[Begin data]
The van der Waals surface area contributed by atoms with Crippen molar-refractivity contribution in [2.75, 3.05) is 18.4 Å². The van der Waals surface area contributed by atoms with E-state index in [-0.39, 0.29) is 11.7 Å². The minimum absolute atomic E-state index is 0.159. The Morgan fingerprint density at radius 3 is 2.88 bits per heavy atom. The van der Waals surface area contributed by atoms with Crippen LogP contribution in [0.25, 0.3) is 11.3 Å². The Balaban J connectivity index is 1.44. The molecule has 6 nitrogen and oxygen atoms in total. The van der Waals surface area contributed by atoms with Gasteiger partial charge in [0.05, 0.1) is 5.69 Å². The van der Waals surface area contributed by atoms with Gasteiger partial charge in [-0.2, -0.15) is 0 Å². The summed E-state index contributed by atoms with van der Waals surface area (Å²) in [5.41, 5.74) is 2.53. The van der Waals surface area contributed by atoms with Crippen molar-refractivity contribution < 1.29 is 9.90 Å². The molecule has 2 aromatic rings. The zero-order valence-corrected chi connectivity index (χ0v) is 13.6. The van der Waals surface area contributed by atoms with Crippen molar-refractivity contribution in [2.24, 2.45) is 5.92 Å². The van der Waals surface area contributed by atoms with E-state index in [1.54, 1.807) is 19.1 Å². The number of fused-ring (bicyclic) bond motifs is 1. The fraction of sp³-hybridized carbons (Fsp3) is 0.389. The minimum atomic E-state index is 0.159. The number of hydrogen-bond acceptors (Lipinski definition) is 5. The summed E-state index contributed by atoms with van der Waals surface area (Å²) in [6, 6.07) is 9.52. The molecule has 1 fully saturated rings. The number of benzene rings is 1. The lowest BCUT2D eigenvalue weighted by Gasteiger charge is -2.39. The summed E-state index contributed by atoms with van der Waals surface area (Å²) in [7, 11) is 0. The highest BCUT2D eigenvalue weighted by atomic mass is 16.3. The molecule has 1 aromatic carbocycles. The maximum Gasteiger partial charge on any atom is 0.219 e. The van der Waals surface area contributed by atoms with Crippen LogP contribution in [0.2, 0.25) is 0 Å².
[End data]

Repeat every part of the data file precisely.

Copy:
The van der Waals surface area contributed by atoms with Crippen molar-refractivity contribution in [2.75, 3.05) is 18.4 Å². The van der Waals surface area contributed by atoms with E-state index in [-0.39, 0.29) is 11.7 Å². The minimum absolute atomic E-state index is 0.159. The Morgan fingerprint density at radius 3 is 2.88 bits per heavy atom. The van der Waals surface area contributed by atoms with Crippen LogP contribution in [0.25, 0.3) is 11.3 Å². The Balaban J connectivity index is 1.44. The molecule has 6 nitrogen and oxygen atoms in total. The van der Waals surface area contributed by atoms with Gasteiger partial charge in [0.05, 0.1) is 5.69 Å². The van der Waals surface area contributed by atoms with Gasteiger partial charge in [-0.2, -0.15) is 0 Å². The summed E-state index contributed by atoms with van der Waals surface area (Å²) in [5.41, 5.74) is 2.53. The van der Waals surface area contributed by atoms with Crippen molar-refractivity contribution < 1.29 is 9.90 Å². The molecule has 2 aromatic rings. The zero-order valence-corrected chi connectivity index (χ0v) is 13.6. The van der Waals surface area contributed by atoms with Crippen molar-refractivity contribution in [2.24, 2.45) is 5.92 Å². The van der Waals surface area contributed by atoms with E-state index in [1.54, 1.807) is 19.1 Å². The number of fused-ring (bicyclic) bond motifs is 1. The fraction of sp³-hybridized carbons (Fsp3) is 0.389. The minimum atomic E-state index is 0.159. The number of hydrogen-bond acceptors (Lipinski definition) is 5. The summed E-state index contributed by atoms with van der Waals surface area (Å²) in [6, 6.07) is 9.52. The molecule has 1 fully saturated rings. The number of benzene rings is 1. The lowest BCUT2D eigenvalue weighted by Gasteiger charge is -2.39. The summed E-state index contributed by atoms with van der Waals surface area (Å²) in [7, 11) is 0. The highest BCUT2D eigenvalue weighted by atomic mass is 16.3. The molecule has 1 aromatic carbocycles. The maximum Gasteiger partial charge on any atom is 0.219 e. The van der Waals surface area contributed by atoms with Crippen LogP contribution in [0.2, 0.25) is 0 Å².